"I never dreamed in a million years I would be in this position. Never. Never. I was always very independent and took care of my family."
This is how Helen Nunn described her situation before becoming a resident at our Mt. Kemble Home (MKH) for seniors.
Helen had a job she loved and lived a good life with her husband Charlie, a firefighter for 55 years. Everything changed almost in an instant. Charlie suffered a stroke and was then diagnosed with cancer and ultimately lost his fight. As Helen was dealing with this devastating loss, she found out there was a management change at the medical center where she worked and lost her job. She was in shock with the news after working there for over 19 years.
The loss of her husband and her job all at once was a strain on her. Not only on her mental state but also financially. She did her best to make ends meet. "Our home was not big, but it was our house. I did everything I could to keep it, but I couldn't catch up. I literally felt like I was drowning." Ultimately she lost the house and even her car. She lost her independence and had to face the reality that she was homeless.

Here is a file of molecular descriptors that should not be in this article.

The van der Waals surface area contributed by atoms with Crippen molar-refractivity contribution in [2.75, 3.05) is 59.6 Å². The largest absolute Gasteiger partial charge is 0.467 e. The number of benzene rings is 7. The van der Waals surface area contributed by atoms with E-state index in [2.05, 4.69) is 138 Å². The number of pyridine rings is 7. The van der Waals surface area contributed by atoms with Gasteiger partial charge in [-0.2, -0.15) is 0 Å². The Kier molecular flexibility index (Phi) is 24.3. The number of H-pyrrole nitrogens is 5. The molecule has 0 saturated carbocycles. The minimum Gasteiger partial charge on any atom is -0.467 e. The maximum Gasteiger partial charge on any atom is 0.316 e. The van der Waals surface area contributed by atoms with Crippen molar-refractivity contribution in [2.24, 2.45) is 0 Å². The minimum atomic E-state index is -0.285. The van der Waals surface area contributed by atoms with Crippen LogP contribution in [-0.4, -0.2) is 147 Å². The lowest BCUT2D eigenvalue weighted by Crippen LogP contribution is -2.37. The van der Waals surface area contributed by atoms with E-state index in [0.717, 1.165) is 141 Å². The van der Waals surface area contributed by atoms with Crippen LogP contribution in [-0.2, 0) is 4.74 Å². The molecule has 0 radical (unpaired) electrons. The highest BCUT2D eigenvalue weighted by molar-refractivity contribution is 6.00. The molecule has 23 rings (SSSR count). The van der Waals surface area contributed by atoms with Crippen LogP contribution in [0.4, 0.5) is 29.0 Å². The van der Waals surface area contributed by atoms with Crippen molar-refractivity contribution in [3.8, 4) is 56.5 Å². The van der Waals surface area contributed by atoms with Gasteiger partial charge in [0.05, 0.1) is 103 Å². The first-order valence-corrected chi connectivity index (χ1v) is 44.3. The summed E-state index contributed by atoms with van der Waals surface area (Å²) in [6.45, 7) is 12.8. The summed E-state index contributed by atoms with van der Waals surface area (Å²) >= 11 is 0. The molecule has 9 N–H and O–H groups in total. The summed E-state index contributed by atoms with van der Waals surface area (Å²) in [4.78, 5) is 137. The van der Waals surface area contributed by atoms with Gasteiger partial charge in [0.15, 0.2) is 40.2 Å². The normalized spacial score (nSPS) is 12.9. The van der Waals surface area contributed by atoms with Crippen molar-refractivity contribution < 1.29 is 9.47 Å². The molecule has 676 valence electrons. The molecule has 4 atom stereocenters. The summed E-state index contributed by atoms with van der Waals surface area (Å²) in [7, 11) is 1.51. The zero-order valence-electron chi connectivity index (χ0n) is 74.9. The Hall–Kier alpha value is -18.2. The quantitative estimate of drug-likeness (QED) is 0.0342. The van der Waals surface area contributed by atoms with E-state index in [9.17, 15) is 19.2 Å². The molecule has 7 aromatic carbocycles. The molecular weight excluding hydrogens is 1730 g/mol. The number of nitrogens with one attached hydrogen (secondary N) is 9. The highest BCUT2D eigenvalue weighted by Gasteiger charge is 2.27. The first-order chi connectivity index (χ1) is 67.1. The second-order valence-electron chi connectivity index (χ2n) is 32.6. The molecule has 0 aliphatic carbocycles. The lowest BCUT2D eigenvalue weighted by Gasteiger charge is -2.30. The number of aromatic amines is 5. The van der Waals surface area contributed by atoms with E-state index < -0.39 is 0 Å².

A google search by her daughter-in-law is what saved her. As soon as she learned about MKH, she called immediately. She instantly loved it and was overwhelmed with joy when she knew there was an opening and she could move in! She applied to over 15 places in the area and was told it was a 3-4 year waitlist.
Helen is proud to have her independence back and excited to work again and to look for a part-time job, "I feel safe and secure, and the surroundings are so warm, it really feels like home."
She is grateful for this opportunity and thankful to Elizabeth Johnson, Senior Support Staff at MKH, who has been a great resource to her (pictured standing behind Helen). Elizabeth has been caring for seniors at the home for 15 years. She brings her passion to work every day and shares how her job is rewarding, "There are often obstacles, but it doesn't deter me from wanting to help. When you meet that person that tells you they are homeless and have nowhere to go and you can provide them a home, it feels so good."
Learn more about the Mt. Kemble Home